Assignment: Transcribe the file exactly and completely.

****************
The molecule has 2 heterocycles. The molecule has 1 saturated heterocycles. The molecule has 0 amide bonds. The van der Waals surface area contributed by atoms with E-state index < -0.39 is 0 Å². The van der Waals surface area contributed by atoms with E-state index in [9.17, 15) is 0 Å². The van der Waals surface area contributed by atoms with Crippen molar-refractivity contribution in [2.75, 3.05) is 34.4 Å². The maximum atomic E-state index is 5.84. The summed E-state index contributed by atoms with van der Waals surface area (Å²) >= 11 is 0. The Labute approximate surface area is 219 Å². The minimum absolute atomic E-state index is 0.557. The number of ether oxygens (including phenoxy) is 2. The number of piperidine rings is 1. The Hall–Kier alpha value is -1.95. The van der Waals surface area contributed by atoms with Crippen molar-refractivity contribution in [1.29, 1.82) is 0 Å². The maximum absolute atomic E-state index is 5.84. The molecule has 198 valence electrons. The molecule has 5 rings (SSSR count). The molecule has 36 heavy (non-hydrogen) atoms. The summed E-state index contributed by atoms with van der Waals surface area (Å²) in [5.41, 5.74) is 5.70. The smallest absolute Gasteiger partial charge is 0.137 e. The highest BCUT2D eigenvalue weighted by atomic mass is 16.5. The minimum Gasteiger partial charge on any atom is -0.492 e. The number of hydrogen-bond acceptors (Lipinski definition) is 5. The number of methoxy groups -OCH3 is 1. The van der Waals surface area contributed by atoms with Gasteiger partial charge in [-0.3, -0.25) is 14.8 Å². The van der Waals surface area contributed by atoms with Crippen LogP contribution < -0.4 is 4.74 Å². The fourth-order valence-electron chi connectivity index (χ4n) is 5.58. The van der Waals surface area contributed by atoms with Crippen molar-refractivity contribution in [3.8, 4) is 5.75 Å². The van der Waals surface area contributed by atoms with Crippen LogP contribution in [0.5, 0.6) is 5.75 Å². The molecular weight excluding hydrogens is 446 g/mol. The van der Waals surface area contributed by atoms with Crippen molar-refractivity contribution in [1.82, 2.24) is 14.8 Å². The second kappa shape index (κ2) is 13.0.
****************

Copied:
The molecule has 2 heterocycles. The molecule has 1 saturated heterocycles. The molecule has 0 amide bonds. The van der Waals surface area contributed by atoms with E-state index < -0.39 is 0 Å². The van der Waals surface area contributed by atoms with E-state index in [9.17, 15) is 0 Å². The van der Waals surface area contributed by atoms with Crippen molar-refractivity contribution in [2.75, 3.05) is 34.4 Å². The maximum atomic E-state index is 5.84. The summed E-state index contributed by atoms with van der Waals surface area (Å²) >= 11 is 0. The Labute approximate surface area is 219 Å². The minimum absolute atomic E-state index is 0.557. The number of ether oxygens (including phenoxy) is 2. The number of piperidine rings is 1. The Hall–Kier alpha value is -1.95. The van der Waals surface area contributed by atoms with Crippen molar-refractivity contribution in [1.29, 1.82) is 0 Å². The maximum absolute atomic E-state index is 5.84. The molecule has 198 valence electrons. The molecule has 5 rings (SSSR count). The molecule has 36 heavy (non-hydrogen) atoms. The summed E-state index contributed by atoms with van der Waals surface area (Å²) in [5.41, 5.74) is 5.70. The smallest absolute Gasteiger partial charge is 0.137 e. The highest BCUT2D eigenvalue weighted by atomic mass is 16.5. The minimum Gasteiger partial charge on any atom is -0.492 e. The number of hydrogen-bond acceptors (Lipinski definition) is 5. The number of methoxy groups -OCH3 is 1. The van der Waals surface area contributed by atoms with Gasteiger partial charge in [-0.3, -0.25) is 14.8 Å². The van der Waals surface area contributed by atoms with Crippen LogP contribution < -0.4 is 4.74 Å². The fourth-order valence-electron chi connectivity index (χ4n) is 5.58. The van der Waals surface area contributed by atoms with Crippen molar-refractivity contribution in [3.8, 4) is 5.75 Å². The van der Waals surface area contributed by atoms with Crippen LogP contribution in [0.5, 0.6) is 5.75 Å². The molecular weight excluding hydrogens is 446 g/mol. The van der Waals surface area contributed by atoms with Crippen molar-refractivity contribution in [1.82, 2.24) is 14.8 Å². The second kappa shape index (κ2) is 13.0.